Many readers have asked why Felix Martinez is considered the father of Highlands University, as recognized by the University and mentioned in prior columns. As we continue the story of La Voz del Pueblo, the newspaper Martinez founded here in 1890, we will answer that question — and also tell the story of John DeWitt Veeder, who together with Martinez, helped establish Highlands.
As recounted in our previous column, the election of 1890 saw Felix Martinez and other populists take control of Las Vegas and the entire county, as La Voz del Pueblo united disparate elements to topple the old Republican regime. As the new order emerged, salutary consequences would result for Las Vegas, among them the creation in 1893 of New Mexico Normal, to be known later as Highlands University.
The story of Highlands has been meticulously chronicled by renowned historian Maurilio E. Vigil, who in 1993 published his 150-page book, “Defining our Destiny, the History of New Mexico Highlands University.” Based on arduous primary research, Vigil’s book provides the foundation for any narrative about Highlands, and for this and many other of our own narratives, we gratefully acknowledge Vigil’s scholarly works.
In “Defining our Destiny,” Vigil recounts with care and detail the important roles played by both Felix Martinez and John DeWitt Veeder in establishing Highlands University, and Vigil credits both as founders of that institution. Sadly, through the years, Veeder’s key role has been forgotten or ignored, and a correction of that omission is long overdue. As our tale of two cities continues, we will recount how Felix Martinez and John DeWitt Veeder — together — established Highlands University.
The Highlands story begins with the populist revolt described in our previous column, when El Partido del Pueblo Unido swept the 1890 election. Two years later, due in large part to the burgeoning support engendered by La Voz, Felix Martinez himself was elected to the Territorial council (senate), where he was joined by San Miguel County’s other senator, John DeWitt Veeder.
Like many young men of that era, Veeder had been swept by a yearning to travel west, and arrived in Las Vegas in 1882, three years after Martinez had made his way here. Just two years older than Martinez, Veeder too was an ardent Democrat who was entrenched with neither the Anglo “land grabbers” nor the old Republican guard. Veeder quickly became part of the populist coalition supported by Martinez, and their rise to prominence would be equally meteoric.
Born in 1855 in Ulster County, N.Y., Veeder’s Holland-Dutch forebears were among the original colonists of the mid-Hudson Valley, and his family had long been prominent there and in Schenectady. Veeder had studied law at the University of Michigan, and began a busy law practice soon after arriving in Las Vegas. In 1890 he was joined by his younger brother Elmer, also an attorney, and the brothers established the law firm of Veeder & Veeder, in Old Town, on the west plaza — where John DeWitt Veeder would always reside, and where his family would live through the early 1970s.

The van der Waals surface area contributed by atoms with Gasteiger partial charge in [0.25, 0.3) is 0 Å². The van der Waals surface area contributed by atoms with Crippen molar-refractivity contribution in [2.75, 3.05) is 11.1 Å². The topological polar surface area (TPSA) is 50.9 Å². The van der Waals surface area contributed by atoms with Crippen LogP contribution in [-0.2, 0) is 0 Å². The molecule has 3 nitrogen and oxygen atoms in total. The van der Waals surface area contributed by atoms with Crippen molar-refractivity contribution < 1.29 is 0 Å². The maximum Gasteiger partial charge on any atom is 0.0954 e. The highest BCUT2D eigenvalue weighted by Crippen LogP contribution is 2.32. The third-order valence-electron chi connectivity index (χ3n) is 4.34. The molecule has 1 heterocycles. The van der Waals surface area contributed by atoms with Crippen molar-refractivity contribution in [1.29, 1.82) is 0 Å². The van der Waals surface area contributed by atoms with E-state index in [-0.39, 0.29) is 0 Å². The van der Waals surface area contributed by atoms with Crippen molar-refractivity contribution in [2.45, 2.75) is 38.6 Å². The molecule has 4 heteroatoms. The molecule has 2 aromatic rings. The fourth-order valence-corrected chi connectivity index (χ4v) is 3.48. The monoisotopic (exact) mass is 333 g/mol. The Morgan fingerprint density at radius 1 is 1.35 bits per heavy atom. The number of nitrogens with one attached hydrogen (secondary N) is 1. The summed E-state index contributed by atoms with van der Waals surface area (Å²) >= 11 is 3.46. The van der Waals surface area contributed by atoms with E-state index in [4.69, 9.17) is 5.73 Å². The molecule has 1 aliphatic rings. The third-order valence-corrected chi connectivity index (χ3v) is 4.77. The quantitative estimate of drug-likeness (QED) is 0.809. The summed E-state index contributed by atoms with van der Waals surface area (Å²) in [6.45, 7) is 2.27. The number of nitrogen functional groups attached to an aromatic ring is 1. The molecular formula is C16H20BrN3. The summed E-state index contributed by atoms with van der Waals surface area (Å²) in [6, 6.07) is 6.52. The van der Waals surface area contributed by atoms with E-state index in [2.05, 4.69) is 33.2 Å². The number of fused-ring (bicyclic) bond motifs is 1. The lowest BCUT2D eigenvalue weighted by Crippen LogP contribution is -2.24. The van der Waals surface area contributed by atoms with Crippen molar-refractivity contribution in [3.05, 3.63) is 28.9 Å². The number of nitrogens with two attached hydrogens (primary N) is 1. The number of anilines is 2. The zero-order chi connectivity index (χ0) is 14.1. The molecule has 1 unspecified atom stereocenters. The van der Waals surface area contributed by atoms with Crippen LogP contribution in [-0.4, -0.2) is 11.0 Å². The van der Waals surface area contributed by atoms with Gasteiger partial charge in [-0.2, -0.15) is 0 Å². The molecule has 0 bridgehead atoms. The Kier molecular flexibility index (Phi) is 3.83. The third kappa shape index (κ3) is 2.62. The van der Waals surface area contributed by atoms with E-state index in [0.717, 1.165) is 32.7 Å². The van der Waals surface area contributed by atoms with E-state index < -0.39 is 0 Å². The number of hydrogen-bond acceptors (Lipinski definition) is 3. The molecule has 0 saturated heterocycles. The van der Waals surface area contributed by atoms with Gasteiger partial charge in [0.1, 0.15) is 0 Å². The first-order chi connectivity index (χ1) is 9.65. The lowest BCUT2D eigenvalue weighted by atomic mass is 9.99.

The Veeder brothers first established their law firm in the imposing building they purchased from Andres Dold, which Dold had constructed in 1880 at the northwest corner of the plaza, across from the Plaza Hotel.
In 1895 the Veeder brothers themselves erected the building immediately next to and south of the Dold edifice, and together the buildings are known to this day as the Veeder Block, with an adjunct carriage house at the corner of Valencia and Hot Springs Boulevard. (The Veeder carriage house was later converted into a residence and was the long-time home of John DeWitt’s and Bessie Veeder’s daughter, Catherine Peterson, and her husband Lawson, and their daughters Mary and Barbara; and in the early 1970s, Bessie Veeder sold the Veeder Block to Las Vegas attorney Donaldo A. “Tiny” Martinez, who maintained his law offices there for many years.)
As Felix Martinez and John DeWitt Veeder arrived in Santa Fe as senators from Las Vegas in early 1893, they would become strong allies and friends. Both progressive Democrats, and both strong-willed, neither was of a character to bend to the irascible Albert B. Fall — who later would become infamous and go to prison for the Teapot Dome scandal which rocked the nation during the administration of President Warren G. Harding.
In 1893, however, Fall had just started in New Mexico politics, as a member of the Territorial Council (senate) from southern New Mexico, and he was determined that a university be established in his part of the Territory, not in Las Vegas. Felix Martinez and John D. W. Veeder would have to outwit and outmaneuver the already wily and crafty Albert Bacon Fall.
Jesus L. Lopez is a native of Las Vegas and a local historian. He may be reached at 425-3730.